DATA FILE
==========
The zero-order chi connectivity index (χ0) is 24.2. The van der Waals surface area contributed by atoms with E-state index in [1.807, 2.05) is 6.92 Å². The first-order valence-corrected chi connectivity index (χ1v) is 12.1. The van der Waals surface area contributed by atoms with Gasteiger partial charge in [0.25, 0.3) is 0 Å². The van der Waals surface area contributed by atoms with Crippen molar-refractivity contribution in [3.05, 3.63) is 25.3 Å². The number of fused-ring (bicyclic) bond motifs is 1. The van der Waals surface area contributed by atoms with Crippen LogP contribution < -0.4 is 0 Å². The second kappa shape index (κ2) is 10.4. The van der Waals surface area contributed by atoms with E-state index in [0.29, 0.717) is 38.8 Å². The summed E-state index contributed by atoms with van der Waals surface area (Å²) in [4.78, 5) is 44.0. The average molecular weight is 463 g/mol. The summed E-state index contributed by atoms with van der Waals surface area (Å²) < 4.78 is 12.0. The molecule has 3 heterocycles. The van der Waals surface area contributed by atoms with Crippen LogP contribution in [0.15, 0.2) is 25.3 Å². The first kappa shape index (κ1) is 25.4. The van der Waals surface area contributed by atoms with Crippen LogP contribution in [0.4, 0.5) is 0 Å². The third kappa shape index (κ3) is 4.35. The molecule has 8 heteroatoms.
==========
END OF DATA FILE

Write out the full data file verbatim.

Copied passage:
The zero-order chi connectivity index (χ0) is 24.2. The van der Waals surface area contributed by atoms with E-state index in [1.807, 2.05) is 6.92 Å². The first-order valence-corrected chi connectivity index (χ1v) is 12.1. The van der Waals surface area contributed by atoms with Gasteiger partial charge in [0.25, 0.3) is 0 Å². The van der Waals surface area contributed by atoms with Crippen molar-refractivity contribution in [3.05, 3.63) is 25.3 Å². The number of fused-ring (bicyclic) bond motifs is 1. The van der Waals surface area contributed by atoms with Crippen LogP contribution < -0.4 is 0 Å². The second kappa shape index (κ2) is 10.4. The van der Waals surface area contributed by atoms with E-state index in [0.29, 0.717) is 38.8 Å². The summed E-state index contributed by atoms with van der Waals surface area (Å²) in [4.78, 5) is 44.0. The average molecular weight is 463 g/mol. The summed E-state index contributed by atoms with van der Waals surface area (Å²) < 4.78 is 12.0. The molecule has 3 heterocycles. The van der Waals surface area contributed by atoms with Crippen LogP contribution in [0.15, 0.2) is 25.3 Å². The first kappa shape index (κ1) is 25.4. The van der Waals surface area contributed by atoms with Crippen LogP contribution in [0.4, 0.5) is 0 Å². The third kappa shape index (κ3) is 4.35. The molecule has 8 heteroatoms.